A MAN has admitted being so drunk that he cannot remember why he started punching and kicking another man.

Matthew MacDonald, 24, of Victory Row, Royal Wootton Bassett, pleaded guilty to assault occasioning actual bodily harm and obstructing police in the execution of their duty when he appeared before magistrates on Wednesday.

The court heard that, on January 23, MacDonald had been walking through town having consumed a substantial amount of alcohol after celebrating a friend getting a new job.

The pair came upon a group of Polish men and, for reasons unknown to the court, a fight ensued which resulted in MacDonald furiously punching and kicking one of them men while he was led on the floor.

Kate Prince, prosecuting, said: “It is unclear how this incident actually started. CCTV shows MacDonald and a friend walking toward the three males.

“The defendant claims he was assaulted first by one of the Polish men, but then he started punching and kicking him.”

Police were on a routine patrol and were alerted to the incident when they saw people with blood on their faces.

The charge of obstructing police officers relates to the fact that MacDonald said he had been robbed at knife point by the gang, a claim that was later proved a fabrication and which resulted in him wasting the police’s time.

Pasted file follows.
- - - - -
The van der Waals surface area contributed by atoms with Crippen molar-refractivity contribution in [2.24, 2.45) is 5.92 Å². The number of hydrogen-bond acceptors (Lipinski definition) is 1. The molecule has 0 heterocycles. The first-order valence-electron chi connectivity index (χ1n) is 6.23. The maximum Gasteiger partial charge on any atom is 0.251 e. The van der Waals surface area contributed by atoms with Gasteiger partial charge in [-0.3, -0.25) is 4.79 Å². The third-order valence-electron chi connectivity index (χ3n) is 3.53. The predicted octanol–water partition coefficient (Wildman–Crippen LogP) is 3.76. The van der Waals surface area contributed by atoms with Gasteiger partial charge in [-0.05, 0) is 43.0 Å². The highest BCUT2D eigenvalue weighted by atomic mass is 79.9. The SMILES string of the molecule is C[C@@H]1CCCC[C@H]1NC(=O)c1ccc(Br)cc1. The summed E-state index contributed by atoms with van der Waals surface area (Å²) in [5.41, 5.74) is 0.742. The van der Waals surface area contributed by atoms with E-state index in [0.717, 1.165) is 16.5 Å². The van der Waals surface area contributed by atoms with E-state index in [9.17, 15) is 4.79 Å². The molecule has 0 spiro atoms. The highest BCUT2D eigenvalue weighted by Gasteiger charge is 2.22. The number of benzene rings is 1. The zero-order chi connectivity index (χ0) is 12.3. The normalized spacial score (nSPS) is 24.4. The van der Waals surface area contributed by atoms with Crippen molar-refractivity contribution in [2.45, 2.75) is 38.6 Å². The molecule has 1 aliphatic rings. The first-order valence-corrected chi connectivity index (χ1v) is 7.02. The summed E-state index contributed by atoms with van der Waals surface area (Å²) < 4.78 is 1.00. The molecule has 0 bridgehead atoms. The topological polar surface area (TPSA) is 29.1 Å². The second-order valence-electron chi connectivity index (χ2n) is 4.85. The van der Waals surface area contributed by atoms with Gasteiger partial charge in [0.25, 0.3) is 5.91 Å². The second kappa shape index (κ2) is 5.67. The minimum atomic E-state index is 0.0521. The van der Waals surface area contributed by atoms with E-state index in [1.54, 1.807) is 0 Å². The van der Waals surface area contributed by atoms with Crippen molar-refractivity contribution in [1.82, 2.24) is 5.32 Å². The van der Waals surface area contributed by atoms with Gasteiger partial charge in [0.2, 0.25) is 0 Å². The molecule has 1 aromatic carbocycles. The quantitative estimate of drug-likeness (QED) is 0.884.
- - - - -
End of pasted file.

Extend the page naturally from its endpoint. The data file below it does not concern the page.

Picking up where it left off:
The court heard that the Polish man who was attacked lost consciousness as a result of the attack. In CCTV footage shown to the court, he could then be seen getting gingerly to his feet and swaying from side to side.

Prince told the bench that MacDonald was of previous good character and that there was no racial element to the attack.

Defending, Mark Glendenning said that, on a one to 10 scale of drunkenness, his client at the time put himself “at the top end”. “He has absolutely no idea how this started,” Mr Glendenning added. “Had he not responded in the manner that he did, he would probably have been able to claim self defence as it seems he was the one who was assaulted first.”

The court heard that MacDonald is not currently in employment, but is “actively looking” for work. “He is doing whatever he can to find work,” said Mr Glendenning.

After a brief deliberation, magistrates slapped MacDonald with a community order requiring him to undertake 120 hours of unpaid work over the next 12 months. He was also told to pay £85 towards the cost of the prosecution and an £85 contribution to victim services.